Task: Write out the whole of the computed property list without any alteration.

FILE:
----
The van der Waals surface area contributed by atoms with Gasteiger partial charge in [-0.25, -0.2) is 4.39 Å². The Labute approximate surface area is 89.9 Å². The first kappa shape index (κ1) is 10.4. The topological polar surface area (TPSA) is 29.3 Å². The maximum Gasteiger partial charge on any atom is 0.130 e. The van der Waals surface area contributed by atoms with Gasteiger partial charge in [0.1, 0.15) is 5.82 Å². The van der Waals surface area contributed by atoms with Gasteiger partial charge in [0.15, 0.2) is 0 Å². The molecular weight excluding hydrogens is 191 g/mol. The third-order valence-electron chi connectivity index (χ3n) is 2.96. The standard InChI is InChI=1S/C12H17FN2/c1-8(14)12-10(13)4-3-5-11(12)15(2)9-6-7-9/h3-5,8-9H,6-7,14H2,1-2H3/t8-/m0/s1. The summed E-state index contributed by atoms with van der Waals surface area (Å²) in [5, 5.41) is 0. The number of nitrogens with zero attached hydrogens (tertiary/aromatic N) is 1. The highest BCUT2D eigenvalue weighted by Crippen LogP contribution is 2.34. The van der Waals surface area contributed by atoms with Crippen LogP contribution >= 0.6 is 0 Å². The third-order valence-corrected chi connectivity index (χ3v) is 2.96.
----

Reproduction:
The van der Waals surface area contributed by atoms with Gasteiger partial charge in [-0.25, -0.2) is 4.39 Å². The Labute approximate surface area is 89.9 Å². The first kappa shape index (κ1) is 10.4. The topological polar surface area (TPSA) is 29.3 Å². The maximum Gasteiger partial charge on any atom is 0.130 e. The van der Waals surface area contributed by atoms with Gasteiger partial charge in [0.1, 0.15) is 5.82 Å². The van der Waals surface area contributed by atoms with Gasteiger partial charge in [0.15, 0.2) is 0 Å². The molecular weight excluding hydrogens is 191 g/mol. The third-order valence-electron chi connectivity index (χ3n) is 2.96. The standard InChI is InChI=1S/C12H17FN2/c1-8(14)12-10(13)4-3-5-11(12)15(2)9-6-7-9/h3-5,8-9H,6-7,14H2,1-2H3/t8-/m0/s1. The summed E-state index contributed by atoms with van der Waals surface area (Å²) in [5, 5.41) is 0. The number of nitrogens with zero attached hydrogens (tertiary/aromatic N) is 1. The highest BCUT2D eigenvalue weighted by Crippen LogP contribution is 2.34. The van der Waals surface area contributed by atoms with Crippen LogP contribution >= 0.6 is 0 Å². The third-order valence-corrected chi connectivity index (χ3v) is 2.96.